The Takeaway: Your authentic voice is your power.
Jamie Shea, 29
Co-founder, Chefs Plate
Photography: Francisco Garcia
A home-cooked meal with fresh ingredients, without having to leave home.
That was the concept that inspired Chefs Plate, a meal kit company aimed at today’s busy professional. Jamie Shea met co-founder, Patrick Meyer, while studying at Queen’s University. Together, they wanted to give business types the power to wield untapped culinary skills without stressing about the hassle of finding great recipes and sourcing the ingredients that went along with them. The challenge of building not only a company, but an entire new consumer category, was daunting.
Their solution was to stick to their vision and maintain the integrity of what they offered. “Putting our stake in the sand around sourcing locally, and placing quality and customer service first has always been our number one priority. That has really helped us to align properly with our partners, and make sure that we are winning in the marketplace with our consumers,” Shea says.
Founded in 2014, the company now employs over 350 staff across Canada and has raised more than $20 million in growth equity from institutional investors. Its food-tech platform emphasizes connecting customers to local farms, thus strengthening the local economy.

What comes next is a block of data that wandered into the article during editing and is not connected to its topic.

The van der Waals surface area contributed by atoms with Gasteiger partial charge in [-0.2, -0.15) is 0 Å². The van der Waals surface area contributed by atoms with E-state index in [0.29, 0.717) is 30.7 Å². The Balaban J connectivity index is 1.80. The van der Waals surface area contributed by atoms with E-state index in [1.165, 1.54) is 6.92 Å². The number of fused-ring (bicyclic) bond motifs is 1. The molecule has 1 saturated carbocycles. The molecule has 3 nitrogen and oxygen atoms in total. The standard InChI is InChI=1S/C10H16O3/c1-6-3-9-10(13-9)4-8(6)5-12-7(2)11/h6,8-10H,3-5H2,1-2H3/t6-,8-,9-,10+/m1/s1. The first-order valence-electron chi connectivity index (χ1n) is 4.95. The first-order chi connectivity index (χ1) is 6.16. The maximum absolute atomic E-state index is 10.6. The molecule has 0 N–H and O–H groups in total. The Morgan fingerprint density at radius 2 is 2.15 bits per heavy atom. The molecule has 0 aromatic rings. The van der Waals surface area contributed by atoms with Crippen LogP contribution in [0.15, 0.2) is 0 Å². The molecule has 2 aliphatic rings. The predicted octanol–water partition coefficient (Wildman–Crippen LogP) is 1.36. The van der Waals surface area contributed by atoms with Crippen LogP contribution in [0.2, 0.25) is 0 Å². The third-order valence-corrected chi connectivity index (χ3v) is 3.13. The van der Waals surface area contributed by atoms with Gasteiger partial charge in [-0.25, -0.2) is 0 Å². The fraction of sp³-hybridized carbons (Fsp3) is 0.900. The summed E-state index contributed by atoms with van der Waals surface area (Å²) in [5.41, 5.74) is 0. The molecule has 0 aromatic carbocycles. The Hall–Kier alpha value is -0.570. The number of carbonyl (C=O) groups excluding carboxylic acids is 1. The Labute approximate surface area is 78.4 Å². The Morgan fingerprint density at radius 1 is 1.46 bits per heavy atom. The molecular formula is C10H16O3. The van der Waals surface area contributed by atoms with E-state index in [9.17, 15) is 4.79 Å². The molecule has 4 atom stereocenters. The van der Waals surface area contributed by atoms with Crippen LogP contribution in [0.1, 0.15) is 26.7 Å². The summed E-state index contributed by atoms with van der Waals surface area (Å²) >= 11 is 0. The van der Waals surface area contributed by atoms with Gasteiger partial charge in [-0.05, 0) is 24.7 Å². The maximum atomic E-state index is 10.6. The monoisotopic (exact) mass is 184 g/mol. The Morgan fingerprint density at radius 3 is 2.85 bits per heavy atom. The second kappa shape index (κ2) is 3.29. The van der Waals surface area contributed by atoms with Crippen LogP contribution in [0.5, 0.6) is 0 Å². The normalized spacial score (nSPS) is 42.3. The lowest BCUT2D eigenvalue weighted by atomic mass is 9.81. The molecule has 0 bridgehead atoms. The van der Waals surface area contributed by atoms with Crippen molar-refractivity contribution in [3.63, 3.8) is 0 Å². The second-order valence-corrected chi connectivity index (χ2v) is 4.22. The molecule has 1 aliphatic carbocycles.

Shea has learned that it comes down to hiring the right people, and giving them agency within their roles, to manage meteoric growth. “There are a lot of people out there that can functionally do roles, but it’s important that they also buy into the vision. They ultimately become the stewards of the brand, which is what has allowed us to fuel the rocket ship that we’ve been on,” Shea says. He continues, “At the end of the day, everyone’s looking to make an impact. For us, as leaders, it’s about identifying what those opportunities are, and make sure that people have the chance to take part in that.” - EH
The Takeaway: Create a powerful internal culture by providing autonomy and communicating the impact of your staff’s contributions.
Mary Young, 27
Designer, Mary Young